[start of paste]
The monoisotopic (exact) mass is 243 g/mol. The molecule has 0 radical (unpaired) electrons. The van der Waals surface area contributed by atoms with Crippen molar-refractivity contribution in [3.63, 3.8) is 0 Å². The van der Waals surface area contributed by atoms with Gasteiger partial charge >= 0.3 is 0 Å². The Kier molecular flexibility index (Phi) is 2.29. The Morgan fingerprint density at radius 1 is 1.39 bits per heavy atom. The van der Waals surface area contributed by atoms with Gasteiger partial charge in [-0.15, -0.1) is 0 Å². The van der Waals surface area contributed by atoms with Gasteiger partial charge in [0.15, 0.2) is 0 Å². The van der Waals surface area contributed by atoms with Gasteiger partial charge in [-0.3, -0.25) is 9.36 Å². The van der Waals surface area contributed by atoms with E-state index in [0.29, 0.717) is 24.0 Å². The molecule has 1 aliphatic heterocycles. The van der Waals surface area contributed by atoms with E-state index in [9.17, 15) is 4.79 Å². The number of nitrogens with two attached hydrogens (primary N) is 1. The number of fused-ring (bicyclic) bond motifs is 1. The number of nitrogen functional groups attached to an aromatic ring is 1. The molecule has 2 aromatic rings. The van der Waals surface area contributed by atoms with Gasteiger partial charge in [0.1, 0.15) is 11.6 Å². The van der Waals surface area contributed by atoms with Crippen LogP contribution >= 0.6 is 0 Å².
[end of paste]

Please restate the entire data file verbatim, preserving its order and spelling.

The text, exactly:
The monoisotopic (exact) mass is 243 g/mol. The molecule has 0 radical (unpaired) electrons. The van der Waals surface area contributed by atoms with Crippen molar-refractivity contribution in [3.63, 3.8) is 0 Å². The van der Waals surface area contributed by atoms with Gasteiger partial charge >= 0.3 is 0 Å². The Kier molecular flexibility index (Phi) is 2.29. The Morgan fingerprint density at radius 1 is 1.39 bits per heavy atom. The van der Waals surface area contributed by atoms with Gasteiger partial charge in [-0.15, -0.1) is 0 Å². The van der Waals surface area contributed by atoms with Gasteiger partial charge in [0.15, 0.2) is 0 Å². The van der Waals surface area contributed by atoms with Gasteiger partial charge in [-0.3, -0.25) is 9.36 Å². The van der Waals surface area contributed by atoms with E-state index in [0.29, 0.717) is 24.0 Å². The molecule has 1 aliphatic heterocycles. The van der Waals surface area contributed by atoms with E-state index in [9.17, 15) is 4.79 Å². The number of nitrogens with two attached hydrogens (primary N) is 1. The number of fused-ring (bicyclic) bond motifs is 1. The number of nitrogen functional groups attached to an aromatic ring is 1. The molecule has 2 aromatic rings. The van der Waals surface area contributed by atoms with Gasteiger partial charge in [0.1, 0.15) is 11.6 Å². The van der Waals surface area contributed by atoms with Crippen LogP contribution >= 0.6 is 0 Å².